- Robert E. Howard, "The Phoenix on the Sword"
Civilized men are more discourteous than savages because they know they can be impolite without having their skulls split, as a general thing.
- Robert E. Howard, "The Tower of the Elephant"
The sun sank like a dull-glowing copper ball into a lake of fire. The blue of the sea merged with the blue of the sky, and both turned to soft dark velvet, clustered with stars and the mirrors of stars. Olivia reclined in the bows of the gently rocking boat, in a state dreamy and unreal. She experienced an illusion that she was floating in midair, stars beneath her as well as above. Her silent companion was etched vaguely against the softer darkness. There was no break or falter in the rhythm of his oars; he might have been a fantasmal oarsman, rowing her across the dark lake of Death. But the edge of her fear was dulled, and, lulled by the monotony of motion, she passed into a quiet slumber.
- Robert E. Howard, "Shadows in the Moonlight"
He shrugged his shoulders. "I have known many gods. He who denies them is as blind as he who trusts them too deeply. I seek not beyond death. It may be the blackness averred by the Nemedian skeptics, or Crom's realm of ice and cloud, or the snowy plains and vaulted halls of the Nordheimer's Valhalla. I know not, nor do I care. Let me live deep while I live; let me know the rich juices of red meat and stinging wine on my palate, the hot embrace of white arms, the mad exultation of battle when the blue blades flame and crimson, and I am content. Let teachers and priests and philosophers brood over questions of reality and illusion. I know this: if life is illusion, then I am no less an illusion, and being thus, the illusion is real to me. I live, I burn with life, I love, I slay, and am content."
- Robert E. Howard, "Queen of the Black Coast"
You can vote in the poll here. If there is not a decisive winner (at least 10 votes or 15%) by noon on April 1, I won't call the final vote until midnight.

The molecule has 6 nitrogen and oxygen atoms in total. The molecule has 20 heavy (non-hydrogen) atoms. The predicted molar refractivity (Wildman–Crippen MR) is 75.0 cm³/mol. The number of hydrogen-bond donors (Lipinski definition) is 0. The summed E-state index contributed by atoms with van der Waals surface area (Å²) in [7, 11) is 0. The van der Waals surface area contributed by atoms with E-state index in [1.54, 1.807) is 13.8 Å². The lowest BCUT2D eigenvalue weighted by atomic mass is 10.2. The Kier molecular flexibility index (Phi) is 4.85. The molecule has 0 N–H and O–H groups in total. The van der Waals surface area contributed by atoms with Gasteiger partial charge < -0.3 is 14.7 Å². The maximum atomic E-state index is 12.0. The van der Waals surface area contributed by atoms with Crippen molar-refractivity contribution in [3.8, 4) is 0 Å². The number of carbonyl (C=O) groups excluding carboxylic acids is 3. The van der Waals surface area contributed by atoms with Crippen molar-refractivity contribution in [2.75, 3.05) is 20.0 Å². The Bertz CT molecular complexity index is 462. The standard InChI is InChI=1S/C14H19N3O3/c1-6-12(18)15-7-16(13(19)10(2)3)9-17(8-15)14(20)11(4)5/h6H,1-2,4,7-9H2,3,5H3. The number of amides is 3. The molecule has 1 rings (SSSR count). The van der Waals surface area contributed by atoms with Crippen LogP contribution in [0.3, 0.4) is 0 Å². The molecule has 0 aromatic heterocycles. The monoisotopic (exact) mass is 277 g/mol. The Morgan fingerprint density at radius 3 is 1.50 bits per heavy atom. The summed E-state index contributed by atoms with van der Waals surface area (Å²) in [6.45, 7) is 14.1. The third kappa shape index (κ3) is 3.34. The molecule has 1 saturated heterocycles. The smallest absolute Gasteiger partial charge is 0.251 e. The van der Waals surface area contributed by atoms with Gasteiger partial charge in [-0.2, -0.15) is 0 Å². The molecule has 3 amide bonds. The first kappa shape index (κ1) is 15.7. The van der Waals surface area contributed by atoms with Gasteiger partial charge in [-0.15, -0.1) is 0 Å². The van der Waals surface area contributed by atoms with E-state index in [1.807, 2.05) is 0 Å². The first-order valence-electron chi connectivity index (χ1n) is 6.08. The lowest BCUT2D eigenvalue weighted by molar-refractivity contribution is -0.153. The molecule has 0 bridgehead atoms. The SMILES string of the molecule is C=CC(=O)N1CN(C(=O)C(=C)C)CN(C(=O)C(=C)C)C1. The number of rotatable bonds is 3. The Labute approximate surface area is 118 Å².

Thursday, March 30, 2017

Appendix N Madness Day 30: Anderson vs Vance

Mighty Conan has slain even Great Cthulhu to advance to the final round of Appendix N Madness.

Appendix N Madness Semifinal B: Poul Anderson vs Jack Vance

Poul Anderson defeated Fred Saberhagen, Fredric Brown and Leigh Brackett to climb to the semifinals. Jack Vance had a much harder row to hoe, besting Lin Carter, Roger Zelazny and Michael Moorcock to top the SAGA / Amra bracket.

Jack Vance was made a Grand Master by the SFWA in 1997. The very next year, 1998, Poul Anderson was the recipient of the same award. Vance's first short story appeared in 1945, "The World-Thinker" in Thrilling Wonder-Stories. Anderson's first, "Tomorrow's Children," in 1947 in Astounding Science Fiction. Anderson died younger than Vance, but both men lived and wrote in similar times and compare well to one another. Both wrote works that were more science fiction and works that were more fantastical.

The similarities are, of course, far from complete. Vance's fantastic writing, particularly, was infinitely more romantic in its tendencies, while Anderson never abandoned rationality. Even Three Hearts and Three Lions is immersed in scientific ideas. The Dying Earth is much more willing to handwave the fact that its magic is, to use Arthur C. Clarke's term, "sufficiently advanced technology."

In the 1963 L. Sprague de Camp anthology Swords and Sorcery, Anderson was one of the eight featured authors. His story "The Valor of Cappen Varra" tells the story of a minstrel who defeats a troll through, well, his own valor. Cappen would later be worked into the Thieves' World shared-world  In the next de Camp anthology, The Spell of Seven, Jack Vance's "Mazirian the Magician" appears. It would later be featured in The Dying Earth.

Anderson was a science fiction writer who was fascinated with mythology. None of the fantasy that I've read fails to have a real-world mythological referent, whether the Matter of France in Three Hearts and Three Lions (Holger Carlsen / Ogier the Dane) or his more frequent stops in Norse myth (The Broken Sword, Hrolf Kraki's Saga, "The Valor of Cappen Varra," etc).